Generalized arterial calcification of infancy (GACI) is an autosomal recessive disorder caused by mutations in the ENPP1 gene. It is characterized by mineralization of the arterial blood vessels, often diagnosed prenatally, and associated with death in early childhood. There is no effective treatment for this devastating disorder. We previously characterized the Enpp1asjmutant mouse as a model of GACI, and we have now explored the effect of elevated dietary magnesium (five-fold) in pregnant mothers and continuing for the first 14 weeks of postnatal life. The mothers were kept on either control diet or experimental diet supplemented with magnesium. Upon weaning at 4 weeks of age the pups were placed either on control diet or high magnesium diet. The degree of mineralization was assessed at 14 weeks of age by histopathology and a chemical calcium assay in muzzle skin, kidney and aorta. Mice placed on high magnesium diet showed little, if any, evidence of mineralization when their corresponding mothers were also placed on diet enriched with magnesium during pregnancy and nursing. The reduced ectopic mineralization in these mice was accompanied by increased calcium and magnesium content in the urine, suggesting that magnesium competes calcium-phosphate binding thereby preventing the mineral deposition. These results have implications for dietary management of pregnancies in which the fetus is suspected of having GACI. Moreover, augmenting a diet with high magnesium may be beneficial for other ectopic mineralization diseases, including nephrocalcinosis.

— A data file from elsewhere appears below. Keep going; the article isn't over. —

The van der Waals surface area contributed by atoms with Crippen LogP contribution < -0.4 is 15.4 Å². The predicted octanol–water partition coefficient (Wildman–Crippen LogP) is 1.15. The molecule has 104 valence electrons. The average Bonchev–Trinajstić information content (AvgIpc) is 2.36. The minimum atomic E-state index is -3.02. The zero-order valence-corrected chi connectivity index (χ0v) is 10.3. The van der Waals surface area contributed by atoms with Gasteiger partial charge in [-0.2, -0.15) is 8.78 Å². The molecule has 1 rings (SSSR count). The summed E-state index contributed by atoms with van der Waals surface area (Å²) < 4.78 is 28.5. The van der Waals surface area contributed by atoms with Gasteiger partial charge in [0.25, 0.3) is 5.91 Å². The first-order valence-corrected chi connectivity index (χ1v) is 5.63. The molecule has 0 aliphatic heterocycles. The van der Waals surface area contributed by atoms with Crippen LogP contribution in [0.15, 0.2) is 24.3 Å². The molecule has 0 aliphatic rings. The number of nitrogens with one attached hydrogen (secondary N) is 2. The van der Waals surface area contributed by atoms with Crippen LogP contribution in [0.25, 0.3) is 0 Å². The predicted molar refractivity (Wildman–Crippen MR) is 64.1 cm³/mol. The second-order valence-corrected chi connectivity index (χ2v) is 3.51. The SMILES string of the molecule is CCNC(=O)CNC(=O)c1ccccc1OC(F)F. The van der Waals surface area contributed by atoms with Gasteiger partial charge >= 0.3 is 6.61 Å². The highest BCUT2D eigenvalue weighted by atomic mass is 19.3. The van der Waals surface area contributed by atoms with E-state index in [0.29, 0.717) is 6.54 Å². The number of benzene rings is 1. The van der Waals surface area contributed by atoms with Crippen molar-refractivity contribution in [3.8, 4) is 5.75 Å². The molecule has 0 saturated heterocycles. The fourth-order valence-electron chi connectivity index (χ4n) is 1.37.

Kingman, Joshua; Uitto, Jouni; and Li, Qiaoli, "Elevated dietary magnesium during pregnancy and postnatal life prevents ectopic mineralization in Enpp1asj mice, a model for generalized arterial calcification of infancy." (2017). Department of Dermatology and Cutaneous Biology Faculty Papers. Paper 78.
Creative Commons License
This work is licensed under a Creative Commons Attribution 3.0 License.